I asked him what type of foods human teeth are adapted for. "Well..," he hesitated, explaining the controversy over whether teeth are adapted to chew an animal's main food, or its food of last resort.It was always a nice reward after a 110 degree bike commute to stop for figs in the shade of an abandoned field. My grad school roommates and I would often meet in the kitchen after work to discuss the tree's progress and plot to strip armloads of the soft, aromatic fruits before the birds caught on. I remember Mel spilling grocery bags full of homegrown pomegranates across our seminar lunch table and myself crushing walnuts against tree trunks on the department farm. Pausing in dusty redwood clearings to sample blackberries among the hoppers, wasps and rattlesnakes. Or pulling down rain-sopping mulberries on a dark summer night, waiting to help Amelia move.
"Okay, but what are human teeth adapted for?"
There's something peaceful and familiar about foraging for fruit. I always felt that my research time spent pawing through low evergreen canopies on Sonoma ridges, searching for bright orange patches was apt for an animal adapted to find colorful fruit in a sea of leaves.
These memories came back to me as I sank into Adam Leith Gollner's The Fruit Hunters. I was immediately hooked by his playful use of language and allusions, and by his somewhat stream of consciousness rhythm (which struck me as oddly reminiscent of my own attempted style). He quickly convinced me that the world is full of many thousands more species and varieties of fruit than I could ever imagine, or that a dedicated fruit hunter could ever track down. He wound stories of explorers and ancient mythology, illuminating a world where mundane, everyday fruit were hiding centuries of stories.
I enjoyed as he rattled off random facts about random fruit:
Grenades were inspired by exploding dehiscent pomegranates. (Grenade is French for pomegranate). Explosive dehiscence also occurs in wisteria and sesame fruits (hence, "Open sesame!")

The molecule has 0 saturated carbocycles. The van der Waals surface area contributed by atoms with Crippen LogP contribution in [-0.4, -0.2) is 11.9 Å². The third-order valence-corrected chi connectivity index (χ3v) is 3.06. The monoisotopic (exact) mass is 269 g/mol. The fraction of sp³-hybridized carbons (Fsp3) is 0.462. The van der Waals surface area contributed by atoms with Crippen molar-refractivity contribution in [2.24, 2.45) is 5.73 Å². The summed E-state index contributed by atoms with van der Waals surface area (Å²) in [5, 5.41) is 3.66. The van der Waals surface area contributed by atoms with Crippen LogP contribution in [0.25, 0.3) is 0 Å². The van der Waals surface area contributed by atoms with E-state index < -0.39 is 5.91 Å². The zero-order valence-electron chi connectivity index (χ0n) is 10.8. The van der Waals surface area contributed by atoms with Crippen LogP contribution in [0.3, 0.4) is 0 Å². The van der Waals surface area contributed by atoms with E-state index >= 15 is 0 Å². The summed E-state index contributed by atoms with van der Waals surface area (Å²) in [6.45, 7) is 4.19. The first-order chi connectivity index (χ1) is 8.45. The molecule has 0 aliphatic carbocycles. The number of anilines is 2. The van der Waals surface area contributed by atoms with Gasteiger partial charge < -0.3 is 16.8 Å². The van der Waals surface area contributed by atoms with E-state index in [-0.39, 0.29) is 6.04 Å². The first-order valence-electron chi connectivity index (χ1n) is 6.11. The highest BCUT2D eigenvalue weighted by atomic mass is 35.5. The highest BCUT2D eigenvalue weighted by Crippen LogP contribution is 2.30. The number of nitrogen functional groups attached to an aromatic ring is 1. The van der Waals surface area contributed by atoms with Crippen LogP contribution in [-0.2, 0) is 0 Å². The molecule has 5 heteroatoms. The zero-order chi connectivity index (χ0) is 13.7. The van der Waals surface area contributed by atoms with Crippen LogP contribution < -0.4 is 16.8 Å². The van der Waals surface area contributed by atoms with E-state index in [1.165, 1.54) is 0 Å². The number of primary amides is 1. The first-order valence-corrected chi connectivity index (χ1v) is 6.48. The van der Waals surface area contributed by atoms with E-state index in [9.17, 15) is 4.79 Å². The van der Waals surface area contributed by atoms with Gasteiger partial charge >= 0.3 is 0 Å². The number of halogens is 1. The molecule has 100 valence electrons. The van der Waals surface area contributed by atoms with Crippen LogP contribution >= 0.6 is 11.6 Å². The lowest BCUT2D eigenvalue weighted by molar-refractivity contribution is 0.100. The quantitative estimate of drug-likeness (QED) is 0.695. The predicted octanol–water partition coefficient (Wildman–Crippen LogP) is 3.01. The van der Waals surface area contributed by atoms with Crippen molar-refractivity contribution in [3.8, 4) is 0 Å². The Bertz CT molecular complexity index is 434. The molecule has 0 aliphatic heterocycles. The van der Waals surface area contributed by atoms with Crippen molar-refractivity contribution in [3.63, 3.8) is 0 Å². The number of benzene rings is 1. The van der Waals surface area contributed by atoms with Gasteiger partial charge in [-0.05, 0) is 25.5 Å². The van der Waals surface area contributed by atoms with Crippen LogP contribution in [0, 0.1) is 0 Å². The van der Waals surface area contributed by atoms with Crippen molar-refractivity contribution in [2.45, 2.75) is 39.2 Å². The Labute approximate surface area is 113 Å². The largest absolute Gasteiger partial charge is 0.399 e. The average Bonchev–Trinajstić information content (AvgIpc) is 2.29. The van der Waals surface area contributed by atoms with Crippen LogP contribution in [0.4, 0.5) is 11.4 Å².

Some fruits mimic centipedes, worms, spiders and horned beetles so bird and insect predators will disperse them.
Giant fruits that have lost their ancient animal disperser (e.g. avocados, prickly pears, osage oranges and papayas) are known as "anachronisms."
Fig wasps (which symbiotically pollinate fig flowers and raise their young in the fruit) are dissolved by the chemical ficin after they die within the fruit.
The miracle fruit contains sugar-mimicking chemicals that stick to the tongue, making all sour foods taste sweet, and was outlawed by the FDA (i.e. sugar industry) in the 1960s.
Maraschino cherries are just the worst quality cherries, bleached, dyed and flavored artificially, but were adapted from a sour cherry liqueur, popularly used in Eastern Europe to preserve sour Marasca cherries.
Unfortunately, he began to lose me after the second chapter. The rest of the book increasingly follows the adventures of wealthy eccentrics whose tales don't live up to the hype of their mystical fanaticism for fruits.
He lost me altogether as he began to spout random "facts" on agricultural science that were flat wrong:
It is NOT a secret which foods have been genetically engineered.
No commercial tomato ever had flounder antifreeze genes in it.*
He refers to black sigatoka disease as being caused by a virus.
GMOs ARE tested for safety - by the USDA, FDA and EPA.
He also reported numerous absurd health claims about different fruits (possibly tongue in cheek)
He also makes sweeping generalizations about the dangers of pesticides. Every single molecule that exists in the world is toxic at some concentration (yes, even water). It's beyond irresponsible to conflate the ability of pesticides to injure experimental animals with the danger that trace residues pose.
His funniest screw up was his shock at seeing the fine print on a California IHOP that warns of the presence of "chemicals known to cause cancer or birth defects or other reproductive harm." He blamed it on industrial, processed food, but a better journalist would have learned that California passed some law requiring these signs everywhere (e.g. every apartment I'd lived in).
All in all, it's worth reading if you have nothing better to do. I was fascinated by the beginning, but any given fact (including the ones I listed) are dubious.
* Here's the history behind that dumb tomato with flounder genes rumor:
For years now, it's been a routine academic approach in plant biology to express foreign genes in experimental plants to see what happens. In this study, they expressed animal antifreeze proteins in a plant. They make the (far-fetched) suggestion that expressing native plant antifreeze proteins in crops could protect them from freezing damage. These plants are not grown commercially and were probably destroyed as soon as the experiment ended.
Hightower R, Baden C, Penzes E, Lund P, Dunsmuir P. 1991. Expression
of antifreeze proteins in transgenic plants. Plant Molecular Biology